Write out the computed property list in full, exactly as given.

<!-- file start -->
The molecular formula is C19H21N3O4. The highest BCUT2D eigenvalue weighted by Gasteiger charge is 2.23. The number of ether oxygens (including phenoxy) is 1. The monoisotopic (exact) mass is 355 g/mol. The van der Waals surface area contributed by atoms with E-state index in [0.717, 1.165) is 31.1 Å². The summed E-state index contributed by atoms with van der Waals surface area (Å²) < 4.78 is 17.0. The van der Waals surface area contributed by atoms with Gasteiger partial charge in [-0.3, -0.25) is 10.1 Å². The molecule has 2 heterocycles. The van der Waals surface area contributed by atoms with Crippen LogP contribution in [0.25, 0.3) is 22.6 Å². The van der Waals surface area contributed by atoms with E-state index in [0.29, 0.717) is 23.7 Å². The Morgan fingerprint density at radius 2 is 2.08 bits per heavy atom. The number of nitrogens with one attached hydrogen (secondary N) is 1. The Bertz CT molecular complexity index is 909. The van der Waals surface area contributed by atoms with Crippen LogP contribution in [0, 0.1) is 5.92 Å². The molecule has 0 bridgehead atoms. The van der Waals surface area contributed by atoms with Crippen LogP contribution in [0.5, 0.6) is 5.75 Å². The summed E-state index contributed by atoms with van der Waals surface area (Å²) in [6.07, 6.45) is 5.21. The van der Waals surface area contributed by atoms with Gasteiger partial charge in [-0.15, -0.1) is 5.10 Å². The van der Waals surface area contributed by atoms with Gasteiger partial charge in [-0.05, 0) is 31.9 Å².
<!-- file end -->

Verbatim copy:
The molecular formula is C19H21N3O4. The highest BCUT2D eigenvalue weighted by Gasteiger charge is 2.23. The number of ether oxygens (including phenoxy) is 1. The monoisotopic (exact) mass is 355 g/mol. The van der Waals surface area contributed by atoms with E-state index in [0.717, 1.165) is 31.1 Å². The summed E-state index contributed by atoms with van der Waals surface area (Å²) < 4.78 is 17.0. The van der Waals surface area contributed by atoms with Gasteiger partial charge in [-0.3, -0.25) is 10.1 Å². The molecule has 2 heterocycles. The van der Waals surface area contributed by atoms with Crippen LogP contribution in [0.25, 0.3) is 22.6 Å². The van der Waals surface area contributed by atoms with E-state index in [0.29, 0.717) is 23.7 Å². The Morgan fingerprint density at radius 2 is 2.08 bits per heavy atom. The number of nitrogens with one attached hydrogen (secondary N) is 1. The Bertz CT molecular complexity index is 909. The van der Waals surface area contributed by atoms with Crippen LogP contribution in [0, 0.1) is 5.92 Å². The molecule has 0 bridgehead atoms. The van der Waals surface area contributed by atoms with Crippen LogP contribution in [0.5, 0.6) is 5.75 Å². The summed E-state index contributed by atoms with van der Waals surface area (Å²) in [6.07, 6.45) is 5.21. The van der Waals surface area contributed by atoms with Gasteiger partial charge in [-0.15, -0.1) is 5.10 Å². The van der Waals surface area contributed by atoms with Gasteiger partial charge in [-0.05, 0) is 31.9 Å².